Falling in love again with food
Lucy Carr-Ellison and Jemima Jones combined their love of food and fashion to launch catering company Tart. They talk to Ella Walker about their new book
Open A Love Of Eating, the debut cookbook from bespoke caterers and food columnists, Tart London — aka Lucy Carr-Ellison and Jemima Jones — and you’ll feel like you’ve been tipped directly into summer.
There’s a charred mackerel salad with broad beans, chicken burgers layered with pickled cucumber, and a spicy chilled avocado soup that all scream dinner outside.
“It’s quite easy, comfort food,” says Jones (30). “It’s the kind of food Lucy and I make when we get in from a very long day.”
It’s also all rather pretty. “Whatever your budget, you can always make your dishes beautiful,” notes Carr-Ellison (31). “It’s just taking that one second, finishing it with a herb or chopped chilli. I think that’s achievable.”
The pair became friends while both living in New York in their early-20s. “I felt like I was the only one who cooked — I’d try and force my American friends into having dinner parties,” Carr-Ellison remembers. “I would lay the table as you would here and have people round, and suddenly they’d be putting on the TV and watching the Super Bowl. I was like, ‘They just don’t get it’.”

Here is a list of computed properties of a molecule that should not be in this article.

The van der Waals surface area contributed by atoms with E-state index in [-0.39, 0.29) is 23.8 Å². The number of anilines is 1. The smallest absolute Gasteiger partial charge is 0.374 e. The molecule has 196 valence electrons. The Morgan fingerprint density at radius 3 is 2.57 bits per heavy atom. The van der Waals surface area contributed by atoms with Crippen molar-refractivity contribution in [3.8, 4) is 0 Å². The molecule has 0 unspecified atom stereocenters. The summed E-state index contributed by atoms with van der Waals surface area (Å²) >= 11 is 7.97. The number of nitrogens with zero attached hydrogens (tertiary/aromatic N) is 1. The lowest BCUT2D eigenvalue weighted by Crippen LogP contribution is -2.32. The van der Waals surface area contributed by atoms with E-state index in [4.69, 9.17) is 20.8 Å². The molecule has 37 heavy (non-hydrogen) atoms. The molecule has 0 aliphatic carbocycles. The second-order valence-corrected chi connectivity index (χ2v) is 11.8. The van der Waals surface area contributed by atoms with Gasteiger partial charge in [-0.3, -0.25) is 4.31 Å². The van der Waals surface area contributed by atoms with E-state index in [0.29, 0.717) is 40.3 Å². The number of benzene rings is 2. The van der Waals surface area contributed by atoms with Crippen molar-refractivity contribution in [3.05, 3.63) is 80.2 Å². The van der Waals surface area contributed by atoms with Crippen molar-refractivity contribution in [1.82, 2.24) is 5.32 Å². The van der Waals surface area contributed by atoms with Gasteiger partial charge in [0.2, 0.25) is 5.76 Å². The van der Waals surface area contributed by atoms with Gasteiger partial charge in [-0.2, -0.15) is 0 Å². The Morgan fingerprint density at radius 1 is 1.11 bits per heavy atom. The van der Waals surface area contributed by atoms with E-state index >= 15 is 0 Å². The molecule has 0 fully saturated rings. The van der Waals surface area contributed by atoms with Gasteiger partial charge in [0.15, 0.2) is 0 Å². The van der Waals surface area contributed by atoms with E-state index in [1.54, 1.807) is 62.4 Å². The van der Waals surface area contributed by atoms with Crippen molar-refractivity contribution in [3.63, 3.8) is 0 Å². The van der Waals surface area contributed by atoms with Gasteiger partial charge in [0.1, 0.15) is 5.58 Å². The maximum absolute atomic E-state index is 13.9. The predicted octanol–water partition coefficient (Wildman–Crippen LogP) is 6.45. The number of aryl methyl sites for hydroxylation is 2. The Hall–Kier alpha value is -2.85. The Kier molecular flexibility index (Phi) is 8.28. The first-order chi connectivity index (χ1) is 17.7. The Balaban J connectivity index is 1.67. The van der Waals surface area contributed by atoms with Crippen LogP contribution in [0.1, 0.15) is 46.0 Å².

Fortunately, Jones did — and they eventually teamed up to launch Tart, a bespoke catering company, largely feeding crews on fashion and photography shoots, a world they were already familiar with (Carr-Ellison as a photographer, Jones as a model and assistant). The brand name was a result of walking onto shoots carrying crisply baked tarts: “It’d be, ‘Here come the kitchen tarts’, so Tarts stuck,” says Carr-Ellison.
They’ve since catered for some pretty famous names, from Kate Moss and Stella McCartney, to Penelope Cruz (“I’ve got the biggest girl crush on her,” says Jones. “Giving her breakfast, I was just speechless. She asked me a question and I blushed a whole new colour of red!”) and Robbie Williams (“I was in such awe, and so proud because he had seconds of my chicken dish,” remembers Carr-Ellison).
Fashion and food aren’t entities you’d automatically assume were a natural fit though, but Carr-Ellison is firm: “Everybody has to eat. We came into it just at the time when the idea of just drinking champagne and having a lettuce leaf was changing. People wanted to look good and feel good, and they needed energy throughout the day.”
Jones adds: “Food was always quite a depressing thing on shoots... It would either be a takeaway from around the corner, a cold sandwich, or these industrial pans of overcooked pasta bakes and salads that had been